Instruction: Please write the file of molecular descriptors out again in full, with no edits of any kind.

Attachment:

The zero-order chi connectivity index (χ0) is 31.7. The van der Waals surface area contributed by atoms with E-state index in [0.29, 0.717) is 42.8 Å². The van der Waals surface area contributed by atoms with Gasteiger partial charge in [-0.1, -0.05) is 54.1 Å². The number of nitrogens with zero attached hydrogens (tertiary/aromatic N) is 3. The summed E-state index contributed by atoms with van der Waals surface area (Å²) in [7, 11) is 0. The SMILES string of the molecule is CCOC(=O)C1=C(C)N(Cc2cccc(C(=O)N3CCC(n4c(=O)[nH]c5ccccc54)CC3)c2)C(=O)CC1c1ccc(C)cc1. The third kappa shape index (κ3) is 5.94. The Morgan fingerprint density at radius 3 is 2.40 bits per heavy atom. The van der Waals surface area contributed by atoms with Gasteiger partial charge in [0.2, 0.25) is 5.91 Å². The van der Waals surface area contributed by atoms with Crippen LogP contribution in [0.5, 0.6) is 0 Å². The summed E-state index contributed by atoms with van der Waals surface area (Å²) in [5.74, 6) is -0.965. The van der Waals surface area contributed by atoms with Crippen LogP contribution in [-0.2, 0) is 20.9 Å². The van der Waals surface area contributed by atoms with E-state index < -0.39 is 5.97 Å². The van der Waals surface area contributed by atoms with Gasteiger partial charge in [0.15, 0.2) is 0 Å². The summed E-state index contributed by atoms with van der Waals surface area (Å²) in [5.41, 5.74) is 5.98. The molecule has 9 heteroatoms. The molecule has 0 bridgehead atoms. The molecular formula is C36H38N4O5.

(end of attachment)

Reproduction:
The zero-order chi connectivity index (χ0) is 31.7. The van der Waals surface area contributed by atoms with E-state index in [0.29, 0.717) is 42.8 Å². The van der Waals surface area contributed by atoms with Gasteiger partial charge in [-0.1, -0.05) is 54.1 Å². The number of nitrogens with zero attached hydrogens (tertiary/aromatic N) is 3. The summed E-state index contributed by atoms with van der Waals surface area (Å²) in [7, 11) is 0. The SMILES string of the molecule is CCOC(=O)C1=C(C)N(Cc2cccc(C(=O)N3CCC(n4c(=O)[nH]c5ccccc54)CC3)c2)C(=O)CC1c1ccc(C)cc1. The third kappa shape index (κ3) is 5.94. The Morgan fingerprint density at radius 3 is 2.40 bits per heavy atom. The van der Waals surface area contributed by atoms with Gasteiger partial charge in [0.2, 0.25) is 5.91 Å². The van der Waals surface area contributed by atoms with Crippen LogP contribution in [0.5, 0.6) is 0 Å². The summed E-state index contributed by atoms with van der Waals surface area (Å²) in [5.74, 6) is -0.965. The van der Waals surface area contributed by atoms with Crippen LogP contribution in [-0.2, 0) is 20.9 Å². The van der Waals surface area contributed by atoms with E-state index < -0.39 is 5.97 Å². The van der Waals surface area contributed by atoms with Gasteiger partial charge in [0.15, 0.2) is 0 Å². The summed E-state index contributed by atoms with van der Waals surface area (Å²) in [5.41, 5.74) is 5.98. The molecule has 9 heteroatoms. The molecule has 0 bridgehead atoms. The molecular formula is C36H38N4O5.